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2019 HSR&D/QUERI National Conference Abstract

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4101 — Switching to ICD-10: Lessons learned from 202 Conditions Mapped by the Women's Health Evaluation Initiative

Lead/Presenter: Jonathan Shaw,  COIN - Palo Alto
All Authors: Shaw JG (Center for Innovation to Implementation, VA Palo Alto; Stanford University, Division of Primary Care & Population Health), Veldanda S (Center for Innovation to Implementation, VA Palo Alto), Saechao F (Center for Innovation to Implementation, VA Palo Alto) Romodan Y (Center for Innovation to Implementation, VA Palo Alto) Berg E (Center for Innovation to Implementation, VA Palo Alto) Phibbs CS (Center for Innovation to Implementation and Health Economics Resource Center, VA Palo Alto; Stanford University, Department of Pediatrics) Frayne SM (Center for Innovation to Implementation, VA Palo Alto; Stanford University, Division of Primary Care & Population Health)

Objectives:
Women's Health Evaluation Initiative (WHEI) aggregates ICD-9-CMs into 202 "conditions," to characterize women Veterans' health profiles. We developed/tested an algorithm to address the 2016 transition to ICD-10, mapping all 70,000+ ICD-10s.

Methods:
"Backward" ICD-10 to ICD-9 mapping guided assignment of every ICD-10 to the original 202 conditions. CMS's General Equivalency Mappings (GEMs) was our definitive cross-walk. For one-to-many translations, if the translation alternatives (multiple ICD-9s) mapped to discrepant WHEI conditions, we algorithmically mapped the ICD-10 concordant with the ICD-9 with highest frequency among FY2015 women. Two physicians manually reviewed algorithm results for ICD-10s with frequency > = 100 among FY2016 women to resolve any inconsistencies with original WHEI mappings. To test the algorithm, we compared condition frequencies in adjacent years/coding systems (FY2015/FY2016). Although temporal change is expected, prior work showed most condition frequencies did not change by > 5% across a longer (5-year) period; thus we examined any > 5% absolute change to identify conditions substantially impacted by ICD-9/10 translation.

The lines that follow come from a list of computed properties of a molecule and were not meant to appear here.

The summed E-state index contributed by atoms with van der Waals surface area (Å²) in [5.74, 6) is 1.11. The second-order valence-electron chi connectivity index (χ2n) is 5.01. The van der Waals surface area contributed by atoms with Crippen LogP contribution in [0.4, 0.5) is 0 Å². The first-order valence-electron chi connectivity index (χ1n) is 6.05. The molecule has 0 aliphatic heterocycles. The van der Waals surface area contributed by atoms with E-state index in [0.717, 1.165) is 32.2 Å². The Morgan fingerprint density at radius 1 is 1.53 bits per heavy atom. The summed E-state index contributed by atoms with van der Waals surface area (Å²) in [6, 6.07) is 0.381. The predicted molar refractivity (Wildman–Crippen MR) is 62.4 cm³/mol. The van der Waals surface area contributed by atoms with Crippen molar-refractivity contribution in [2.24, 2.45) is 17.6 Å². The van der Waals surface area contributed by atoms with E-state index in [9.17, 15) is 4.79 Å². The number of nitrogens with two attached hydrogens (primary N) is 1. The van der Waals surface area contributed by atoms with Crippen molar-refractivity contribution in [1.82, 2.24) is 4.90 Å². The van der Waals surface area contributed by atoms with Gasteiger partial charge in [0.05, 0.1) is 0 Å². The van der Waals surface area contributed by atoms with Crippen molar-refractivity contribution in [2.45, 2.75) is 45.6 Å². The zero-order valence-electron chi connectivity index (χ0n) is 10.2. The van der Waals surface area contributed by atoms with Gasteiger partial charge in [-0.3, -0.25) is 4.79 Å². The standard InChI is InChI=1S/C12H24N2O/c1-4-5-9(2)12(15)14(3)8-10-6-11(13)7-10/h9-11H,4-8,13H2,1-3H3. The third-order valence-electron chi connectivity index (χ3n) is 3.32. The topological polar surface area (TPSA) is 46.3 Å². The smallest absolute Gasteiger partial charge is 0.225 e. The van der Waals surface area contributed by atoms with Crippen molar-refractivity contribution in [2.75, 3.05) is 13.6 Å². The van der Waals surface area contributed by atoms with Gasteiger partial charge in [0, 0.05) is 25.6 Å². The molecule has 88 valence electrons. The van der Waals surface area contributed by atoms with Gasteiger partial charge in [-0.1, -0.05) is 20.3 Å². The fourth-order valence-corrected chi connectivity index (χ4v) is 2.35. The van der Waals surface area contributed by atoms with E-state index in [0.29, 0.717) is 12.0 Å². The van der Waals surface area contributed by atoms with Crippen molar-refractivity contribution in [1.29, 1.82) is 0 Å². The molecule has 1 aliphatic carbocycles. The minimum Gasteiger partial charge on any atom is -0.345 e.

Results:
Of 72,157 ICD-10s backwards mapped to ICD-9s, 7,961 (11%) had one-to-many GEMs mapping; of those, 3,583 had ambiguous WHEI condition mapping and were re-mapped per the algorithm. Manual review of algorithmically-mapped ICD-10s with frequency > 100 (n = 74) resulted in re-mapping of 28. Another 735 without GEMs ICD-9 equivalents were manually mapped. Comparing across the ICD-9/10 (FY2015/FY2016) divide, only 5 of 202 WHEI conditions frequencies changed > 5%. Review of these 5 showed, for two related conditions, ICD-10's greater specificity led to fewer cases assigned to the non-specific condition (substitution effect). It also revealed limitations of GEMs backwards mapping, with the most notable example being ICD-10 Z72.0 (tobacco use) mapping one-to-one to ICD-9 V69.8 (lifestyle problems) resulting in initial assignment to "Residual Codes" rather than appropriately to "Tobacco use." Such review prompted reassignment of another 102 codes.

Implications:
In VA research and surveillance, existing general equivalency mapping resources can facilitate identifying ICD-10 groupings to replace prior ICD-9 categories, but such efforts must be complemented by careful consideration of the mapping effort's purpose and selective manual review.

Impacts:
Our successful adaptation of 202 WHEI conditions to ICD-10 will allow meaningful comparison of healthcare profiles and temporal changes across the ICD-9/10 eras.